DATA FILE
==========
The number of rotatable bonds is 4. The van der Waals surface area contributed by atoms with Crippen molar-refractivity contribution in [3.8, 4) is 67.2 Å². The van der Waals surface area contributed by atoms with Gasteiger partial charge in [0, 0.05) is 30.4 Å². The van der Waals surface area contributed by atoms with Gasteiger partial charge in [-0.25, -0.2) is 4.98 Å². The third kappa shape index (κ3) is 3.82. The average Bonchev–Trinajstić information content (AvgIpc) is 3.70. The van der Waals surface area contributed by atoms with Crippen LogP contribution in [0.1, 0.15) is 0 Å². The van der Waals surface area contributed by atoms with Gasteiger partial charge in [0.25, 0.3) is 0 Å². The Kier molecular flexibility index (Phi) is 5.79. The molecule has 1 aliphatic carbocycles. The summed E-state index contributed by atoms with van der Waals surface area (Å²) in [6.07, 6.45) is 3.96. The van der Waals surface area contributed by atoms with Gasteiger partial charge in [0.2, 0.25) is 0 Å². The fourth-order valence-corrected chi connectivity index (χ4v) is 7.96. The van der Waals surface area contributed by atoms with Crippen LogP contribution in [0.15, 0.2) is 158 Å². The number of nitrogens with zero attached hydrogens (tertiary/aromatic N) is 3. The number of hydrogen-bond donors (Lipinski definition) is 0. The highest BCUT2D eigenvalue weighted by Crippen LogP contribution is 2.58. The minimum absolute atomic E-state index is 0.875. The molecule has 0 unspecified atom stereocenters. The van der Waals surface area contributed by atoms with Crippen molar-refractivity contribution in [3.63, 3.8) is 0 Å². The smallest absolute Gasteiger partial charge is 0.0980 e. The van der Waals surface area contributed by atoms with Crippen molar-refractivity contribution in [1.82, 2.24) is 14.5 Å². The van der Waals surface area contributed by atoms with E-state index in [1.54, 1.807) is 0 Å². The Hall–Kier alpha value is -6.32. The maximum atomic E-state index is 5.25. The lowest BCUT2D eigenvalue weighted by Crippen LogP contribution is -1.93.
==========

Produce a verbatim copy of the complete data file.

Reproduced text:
The number of rotatable bonds is 4. The van der Waals surface area contributed by atoms with Crippen molar-refractivity contribution in [3.8, 4) is 67.2 Å². The van der Waals surface area contributed by atoms with Gasteiger partial charge in [0, 0.05) is 30.4 Å². The van der Waals surface area contributed by atoms with Gasteiger partial charge in [-0.25, -0.2) is 4.98 Å². The third kappa shape index (κ3) is 3.82. The average Bonchev–Trinajstić information content (AvgIpc) is 3.70. The van der Waals surface area contributed by atoms with Crippen LogP contribution in [0.1, 0.15) is 0 Å². The van der Waals surface area contributed by atoms with Gasteiger partial charge in [0.25, 0.3) is 0 Å². The Kier molecular flexibility index (Phi) is 5.79. The molecule has 1 aliphatic carbocycles. The summed E-state index contributed by atoms with van der Waals surface area (Å²) in [6.07, 6.45) is 3.96. The van der Waals surface area contributed by atoms with Gasteiger partial charge in [0.2, 0.25) is 0 Å². The fourth-order valence-corrected chi connectivity index (χ4v) is 7.96. The van der Waals surface area contributed by atoms with Crippen LogP contribution in [0.15, 0.2) is 158 Å². The number of nitrogens with zero attached hydrogens (tertiary/aromatic N) is 3. The number of hydrogen-bond donors (Lipinski definition) is 0. The highest BCUT2D eigenvalue weighted by Crippen LogP contribution is 2.58. The minimum absolute atomic E-state index is 0.875. The molecule has 0 unspecified atom stereocenters. The van der Waals surface area contributed by atoms with Crippen molar-refractivity contribution in [3.63, 3.8) is 0 Å². The smallest absolute Gasteiger partial charge is 0.0980 e. The van der Waals surface area contributed by atoms with Crippen molar-refractivity contribution in [1.82, 2.24) is 14.5 Å². The van der Waals surface area contributed by atoms with E-state index in [1.54, 1.807) is 0 Å². The Hall–Kier alpha value is -6.32. The maximum atomic E-state index is 5.25. The lowest BCUT2D eigenvalue weighted by Crippen LogP contribution is -1.93.